Datsun 240Z Designer Yoshihiko Matsuo Dead at 86
Matsuo's willingness to challenge his bosses willed forth an iconic sports car.
Yoshihiko Matsuo, the creator of the Nissan/Datsun Z car, died on July 11 at the age of 86, reports Road & Track. Matsuo was known for his no-nonsense, straight-talking ways that often set him against the direction of his corporate bosses and which ultimately led to the design of the Datsun 240Z.
Matsuo was born in the southern Japanese city of Himeji on July 10, 1934. While attending the Nihon University College of Art, he helped with the design for the popular Daihatsu Midget three-wheeled work vehicle, Japanese Nostalgic Car notes. However, it's his career at Nissan where Matsuo earned his place in automotive history.
The Z-car story started with Matsuo's redesign of the Datsun 411 Bluebird, a Pininfarina-penned car whose angled-down trunk Matsuo compared to "somebody squatting on the toilet," as he explained through an interpreter in a 2017 interview for Jalopnik. Matsuo stepped beyond his assigned role as a designer to give the new Bluebird SSS (for Super Sports Sedan) an angled-up trunk with more space as well as some sportier kit like a floor-mounted shifter and twin carburetors.
While these changes were accepted by Nissan's engineering team and boosted Bluebird sales, Matsuo's higher-ups didn't like that this rabble-rouser fell out of line to suggest them. So, they exiled him to the Nissan Shatai subsidiary that built the Datsun Roadster at the time—where there was no major upcoming project for Matsuo to work on.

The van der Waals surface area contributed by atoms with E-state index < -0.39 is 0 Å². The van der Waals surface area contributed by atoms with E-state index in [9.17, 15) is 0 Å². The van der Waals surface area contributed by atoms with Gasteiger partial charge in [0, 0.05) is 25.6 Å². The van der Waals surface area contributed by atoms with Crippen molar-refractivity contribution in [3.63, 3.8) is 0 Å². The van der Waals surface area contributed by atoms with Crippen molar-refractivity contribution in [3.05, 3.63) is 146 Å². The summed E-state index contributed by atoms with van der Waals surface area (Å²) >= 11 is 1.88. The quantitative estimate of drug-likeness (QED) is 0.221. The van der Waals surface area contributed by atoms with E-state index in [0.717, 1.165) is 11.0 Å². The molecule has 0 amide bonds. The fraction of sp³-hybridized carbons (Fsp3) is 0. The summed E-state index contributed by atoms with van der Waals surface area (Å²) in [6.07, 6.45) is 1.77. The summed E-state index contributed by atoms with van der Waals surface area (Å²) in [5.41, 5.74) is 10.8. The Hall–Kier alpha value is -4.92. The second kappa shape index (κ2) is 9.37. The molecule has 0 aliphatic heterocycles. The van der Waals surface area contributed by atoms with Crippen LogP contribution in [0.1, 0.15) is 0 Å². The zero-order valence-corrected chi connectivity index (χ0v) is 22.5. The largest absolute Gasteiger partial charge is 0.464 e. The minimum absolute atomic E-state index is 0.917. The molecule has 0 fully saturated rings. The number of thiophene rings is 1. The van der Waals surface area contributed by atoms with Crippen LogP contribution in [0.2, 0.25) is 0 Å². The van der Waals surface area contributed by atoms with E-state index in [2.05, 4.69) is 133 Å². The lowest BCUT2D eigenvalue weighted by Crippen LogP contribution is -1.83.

It was in all of Matsuo's free time at Nissan Shatai that gave him the time and space to think of a new sports car. Instead of making another convertible in a crowded field of MGB Roadsters and Fiat 124 Spiders, Matsuo focused on a low-cost, fixed-roof GT car. No one above Matsuo requested this design and yet again, he was bucking Datsun's hierarchical management structure in starting it, but he pushed the 240Z through anyway, positioning it as a Roadster successor by penning a convertible variant.
Another company exile, Yutaka Katayama, convinced Nissan to focus on the hardtop 240Z that Matsuo really wanted. Katayama became Nissan's regional president over the United States after ruffling one too many features in the Japanese office, and crucially, understood that Americans would be more interested in Matsuo's preferred Z-car design.
The Z-car forever changed Americans' perception of Nissan, and by extension, Japanese cars. This was something Matsuo always dreamed of ever since he started using a U.S.-made Parker 51 pen in middle school. He saw the effort that Americans put into a simple pen design and believed that Japan could rebuild itself into a major world power if the Japanese took the same pride in designing enjoyable everyday objects of their own, like pens and of course, cars.
Matsuo stuck with the principles he used to guide the 240Z's design throughout his life, telling me back in 2017 that his ideal sports car would still be light, small and affordable—and perhaps still pack an easily turbocharged inline-six. He didn't hold back on criticizing the direction of the current Nissan 370Z, either, for going against those very principles. Even after retiring, he never stopped questioning how things were in the auto industry.
In a business where too few people are willing to push back on the status quo, a voice like Matsuo's will be dearly missed.
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